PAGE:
By: Kevin-Barry Henry, #1 Bestselling Author
Longevity risk refers to the possibility of outliving your money. Living so long that you deplete your savings.
Longevity risk was not a major concern for Canadian retirees a few generations ago. Canadians had an average lifespan of around 72 in 1970, so their retirement savings only had to last for about seven years.
Today, if you retire at the age of 65, you can expect to live to be nearly 86, and your life expectancy increases as you age. Thus, many Canadian retirees will require their retirement income to last at least 21 years, which is significantly longer than seven.
And, while longevity gives Canadian retirees more time to enjoy their freedom after decades of working, it can also cause them to wonder: how long will my money last in retirement? Longevity risk entails some challenges that you should be aware of and prepare for.
You should consider Health Care Expenses
One of the most common longevity risks is an increased likelihood of developing health problems, which can be costly. Your chances of developing dementia or Alzheimer’s disease, as well as certain other illnesses, increase with age. Over half of Canadian adults with diabetes, for example, are over 65, and 44% have high blood pressure, 30% have high cholesterol, and 15% have heart disease.
Depending on your circumstances and province, the following are some of the health costs you may have to pay for in retirement:
- Prescription drugs: If you are over the age of 65, your province may cover a portion of the cost of certain prescription drugs if they are on their drug program list. Otherwise, you may be required to pay the entire amount.
- Dental care is typically only provided for low-income retirees.
- Physiotherapy is rarely covered for people under the age of 65 and is frequently not covered for those over the age of 65.
- Some provinces may cover a portion of the costs of medical equipment if you are over the age of 65, while others will only contribute if you have a low income.
- Diabetes care, eyeglasses, and dentures are examples of additional health-care costs.
If you develop a chronic illness or become disabled, you may require ongoing care, either at home or in a nursing home. As you can imagine, these expenses can quickly add up.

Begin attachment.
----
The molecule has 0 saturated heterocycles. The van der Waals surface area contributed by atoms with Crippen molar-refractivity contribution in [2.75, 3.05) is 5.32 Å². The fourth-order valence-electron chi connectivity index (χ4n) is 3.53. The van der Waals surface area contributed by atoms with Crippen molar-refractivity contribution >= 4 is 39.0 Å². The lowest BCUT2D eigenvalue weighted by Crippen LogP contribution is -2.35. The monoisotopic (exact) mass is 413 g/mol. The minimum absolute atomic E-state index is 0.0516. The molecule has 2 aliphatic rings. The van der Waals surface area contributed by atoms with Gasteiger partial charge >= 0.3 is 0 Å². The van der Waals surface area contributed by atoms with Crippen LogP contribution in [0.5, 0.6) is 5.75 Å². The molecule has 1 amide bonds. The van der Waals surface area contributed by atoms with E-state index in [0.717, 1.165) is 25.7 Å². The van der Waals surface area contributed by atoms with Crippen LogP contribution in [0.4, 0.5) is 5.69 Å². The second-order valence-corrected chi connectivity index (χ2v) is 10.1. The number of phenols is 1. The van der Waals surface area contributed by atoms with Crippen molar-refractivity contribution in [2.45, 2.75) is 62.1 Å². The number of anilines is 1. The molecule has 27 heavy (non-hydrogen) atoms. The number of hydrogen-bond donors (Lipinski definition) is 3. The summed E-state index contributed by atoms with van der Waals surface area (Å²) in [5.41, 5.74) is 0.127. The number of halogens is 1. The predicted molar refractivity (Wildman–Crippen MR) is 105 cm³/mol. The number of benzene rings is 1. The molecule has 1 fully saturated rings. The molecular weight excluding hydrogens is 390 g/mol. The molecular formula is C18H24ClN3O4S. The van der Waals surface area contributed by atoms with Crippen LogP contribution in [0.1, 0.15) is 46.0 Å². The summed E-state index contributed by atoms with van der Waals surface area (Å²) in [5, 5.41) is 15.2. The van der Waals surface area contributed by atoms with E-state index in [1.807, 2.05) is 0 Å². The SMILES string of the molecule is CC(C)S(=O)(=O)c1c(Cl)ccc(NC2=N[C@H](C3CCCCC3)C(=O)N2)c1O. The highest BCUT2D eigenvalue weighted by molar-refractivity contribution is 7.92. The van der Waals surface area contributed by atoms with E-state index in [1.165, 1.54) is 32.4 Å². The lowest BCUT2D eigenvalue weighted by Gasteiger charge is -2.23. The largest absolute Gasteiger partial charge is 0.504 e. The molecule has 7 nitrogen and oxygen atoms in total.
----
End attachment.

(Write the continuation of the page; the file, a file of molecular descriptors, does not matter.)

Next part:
In Ontario, for example, if you stay at home, a personal support worker (who can assist you with bathing, eating, and dressing) can cost between $28 and $35 per hour. A registered practical nurse can charge between $45-60 per hour and a registered nurse can charge between $55-80 per hour.
If you decide to move into a long-term care home, the costs can range from $800 to $6,000 (or more) per month, depending on your province, the type of room, and the amount of provincial government assistance you may be eligible for.
You were always told you would spend less in retirement.
A common retirement myth is that you will require far less money in retirement than you did while working. In the past, a general rule for retirement planning was to set aside approximately 70% of your working income for retirement. This figure can now be closer to 80%, and even 100% or more if you intend to travel and live an active retirement, which many of us do.
The amount of retirement income you’ll require is determined by a variety of factors, including the type of retirement you want, the amount of debt you have, and your other financial obligations. For example, approximately 14% of retirees still have a mortgage, and 42% have some form of debt. Having to manage debt payments can have a significant impact on the amount of income you require in retirement.